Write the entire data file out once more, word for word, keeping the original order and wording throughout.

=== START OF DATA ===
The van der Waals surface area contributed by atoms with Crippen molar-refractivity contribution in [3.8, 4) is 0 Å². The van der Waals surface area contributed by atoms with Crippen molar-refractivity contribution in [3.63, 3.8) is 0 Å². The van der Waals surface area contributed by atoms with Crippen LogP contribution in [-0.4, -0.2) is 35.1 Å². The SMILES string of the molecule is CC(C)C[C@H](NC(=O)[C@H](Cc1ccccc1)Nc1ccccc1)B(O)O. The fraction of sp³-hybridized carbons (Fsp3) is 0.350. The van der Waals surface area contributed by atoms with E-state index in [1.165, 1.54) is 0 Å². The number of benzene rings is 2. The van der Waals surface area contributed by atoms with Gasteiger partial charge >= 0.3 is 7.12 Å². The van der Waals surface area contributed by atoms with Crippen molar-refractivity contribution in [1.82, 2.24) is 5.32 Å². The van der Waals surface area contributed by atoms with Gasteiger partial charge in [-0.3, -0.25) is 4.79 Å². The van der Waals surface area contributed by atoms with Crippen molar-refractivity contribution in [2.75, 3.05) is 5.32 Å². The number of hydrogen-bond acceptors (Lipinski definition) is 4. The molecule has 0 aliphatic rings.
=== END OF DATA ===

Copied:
The van der Waals surface area contributed by atoms with Crippen molar-refractivity contribution in [3.8, 4) is 0 Å². The van der Waals surface area contributed by atoms with Crippen molar-refractivity contribution in [3.63, 3.8) is 0 Å². The van der Waals surface area contributed by atoms with Crippen LogP contribution in [-0.4, -0.2) is 35.1 Å². The SMILES string of the molecule is CC(C)C[C@H](NC(=O)[C@H](Cc1ccccc1)Nc1ccccc1)B(O)O. The fraction of sp³-hybridized carbons (Fsp3) is 0.350. The van der Waals surface area contributed by atoms with E-state index in [1.165, 1.54) is 0 Å². The number of benzene rings is 2. The van der Waals surface area contributed by atoms with Gasteiger partial charge >= 0.3 is 7.12 Å². The van der Waals surface area contributed by atoms with Crippen molar-refractivity contribution in [1.82, 2.24) is 5.32 Å². The van der Waals surface area contributed by atoms with Gasteiger partial charge in [-0.3, -0.25) is 4.79 Å². The van der Waals surface area contributed by atoms with Crippen molar-refractivity contribution in [2.75, 3.05) is 5.32 Å². The number of hydrogen-bond acceptors (Lipinski definition) is 4. The molecule has 0 aliphatic rings.